New details emerge about Israeli darknet and crypto suspects indicted in US
Money laundering suspect Tal Prihar sold khat and cannabis to Israelis; bank fraud suspect Ravid Yosef gave dating advice to Angelenos
Simona Weinglass is an investigative reporter at The Times of Israel.
On May 6, Israeli police arrested two men allegedly behind an affiliate marketing scheme for illicit purchases on the dark web.
The two men, Michael Phan of Tel Aviv and Yonatan Fingel of Ashdod, were arrested by a Tel Aviv cybercrime unit on the day that the US Justice Department unsealed a grand jury indictment against Phan and his alleged accomplice Tal Prihar, a third Israeli, living in Brazil, who was also arrested on May 6 in Paris. Prihar and Phan were charged with money laundering conspiracy while Fingel has not yet been charged.
Separately, on April 11, an Israeli woman, Ravid Yosef, 36, was indicted in absentia in the Southern District of New York for allegedly committing bank fraud in connection with the operation of an illicit cryptocurrency payment processing company. The indictment against Yosef was unsealed on April 30.
While the two cases are unrelated, the arrests highlight alleged Israeli participation in cybercrime that is international in scope. In the past two weeks, new details have emerged about these Israelis and their backgrounds.
Prihar, 37, and Phan, 34, are Orthodox Jews who ran a company in Israel called Tal Advance Tech that offered website promotion services. Website registration records show that Prihar also registered the websites cannabisa.com, ticketsonline.co.il, and a site that sold the traditional Yemenite stimulant khat to Israeli consumers. Michael Phan registered the site coincenter.co.il, which offered to sell bitcoin and other cryptocurrencies to Israelis in 2014 and 2015.
But according to the US indictment, from November 2014 or earlier, the pair also allegedly ran a website known as DeepDotWeb.com that was ostensibly a news site about the dark web and related topics. A cached version of the website from April 9 shows reports with headlines like “DICE-E: An ethical approach for identification, collection, and evaluation of darknet data,” “Yorkshire Man imprisoned for selling class A drugs purchased over the dark web,” and “The German Anti-Black Market Bill Will Negatively Impact Legal Tor Users.”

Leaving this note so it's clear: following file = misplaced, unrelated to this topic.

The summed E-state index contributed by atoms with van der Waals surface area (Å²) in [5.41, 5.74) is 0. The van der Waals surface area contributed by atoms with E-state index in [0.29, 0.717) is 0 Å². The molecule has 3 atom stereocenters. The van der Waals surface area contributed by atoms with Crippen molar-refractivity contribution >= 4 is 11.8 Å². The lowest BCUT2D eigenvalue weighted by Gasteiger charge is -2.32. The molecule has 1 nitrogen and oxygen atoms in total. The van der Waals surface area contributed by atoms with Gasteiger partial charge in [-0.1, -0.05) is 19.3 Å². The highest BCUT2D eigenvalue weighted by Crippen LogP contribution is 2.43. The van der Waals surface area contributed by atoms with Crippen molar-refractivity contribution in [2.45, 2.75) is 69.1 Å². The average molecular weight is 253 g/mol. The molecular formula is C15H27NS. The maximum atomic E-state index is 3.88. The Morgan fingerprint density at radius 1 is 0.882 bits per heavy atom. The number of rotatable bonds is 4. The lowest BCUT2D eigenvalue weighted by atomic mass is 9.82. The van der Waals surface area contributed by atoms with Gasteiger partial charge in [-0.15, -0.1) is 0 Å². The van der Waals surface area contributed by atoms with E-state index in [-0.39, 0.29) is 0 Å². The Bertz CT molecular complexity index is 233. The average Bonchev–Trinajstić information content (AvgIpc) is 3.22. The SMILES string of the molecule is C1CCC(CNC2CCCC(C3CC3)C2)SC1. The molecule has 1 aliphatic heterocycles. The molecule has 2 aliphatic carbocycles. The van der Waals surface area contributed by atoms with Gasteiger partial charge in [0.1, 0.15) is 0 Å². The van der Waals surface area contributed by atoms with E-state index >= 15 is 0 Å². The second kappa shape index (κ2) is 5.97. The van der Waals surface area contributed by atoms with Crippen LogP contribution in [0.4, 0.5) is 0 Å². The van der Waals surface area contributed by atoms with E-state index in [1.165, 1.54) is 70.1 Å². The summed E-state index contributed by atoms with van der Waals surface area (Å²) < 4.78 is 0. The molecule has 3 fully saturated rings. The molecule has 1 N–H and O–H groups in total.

Despite the factual, newsy nature of much of the website’s content, the site also featured tutorials on how to buy drugs on the darknet, and how to acquire bitcoin, as well as links to various darknet markets where users could purchase fentanyl, heroin, firearms and hacking tools, among other illicit products.
According to the US indictment, Prihar and Phan received commissions on every purchase by users who accessed the darknet through their site. These commissions were paid in bitcoin and other virtual currency and allegedly totaled over $15 million. In total, Prihar and Phan allegedly referred hundreds of thousands of users to the darknet, and those users made hundreds of millions of dollars’ worth of purchases.
US, German, Dutch, Brazilian, Israeli and French police all participated in the crackdown against DeepDotWeb and several darknet marketplaces.
Israeli court records show that Prihar, the alleged DeepDotWeb mastermind, has previous drug-related convictions.
In September 2014, Prihar was sentenced to six months of community service at an old-age center in Rosh Ha’ayin for purchasing cocaine over the darknet and for possessing other drugs that were not for personal use.
The court documents described Prihar as the son of an office manager and factory foreman who grew up in Rosh Ha’ayin and first tried illicit drugs at the age of 17. Prihar became religiously observant after his army service.
In a 2012 interview, Prihar described himself as a self-taught website promotion expert whose clients are mostly abroad. He spoke about his blog (last active five years ago) in which he described examples of his work, which consisted of both “white hat” and “black hat” site promotion.
Adamant about sharing lessons of love and life
After the unsealing of the indictment of 36-year-old Ravid Yosef on April 30, online sleuthing by Twitter accounts Jakal Intel and others revealed her to be a Los Angeles woman who had recently moved back to Israel and has widely promoted her services as a dating coach, including in a 2015 Daily Mail article about how she met her boyfriend. On her website, Yosef has described herself as “adamant about sharing the lessons she learned about love and life.”
Yosef has been charged with bank fraud and conspiracy to commit bank fraud together with Reginald Fowler, one of the owners of the Minnesota Vikings football team.
According to the indictment, Ravid and Fowler allegedly approached numerous US-based banks and opened bank accounts under false pretenses, claiming the accounts would be used for real estate investment when in fact they were being used, allegedly, to transmit funds on behalf of an unlicensed money transmitting business related to the operation of cryptocurrency exchanges.
The money transmitting business on whose behalf Fowler and Ravid were allegedly working was not named.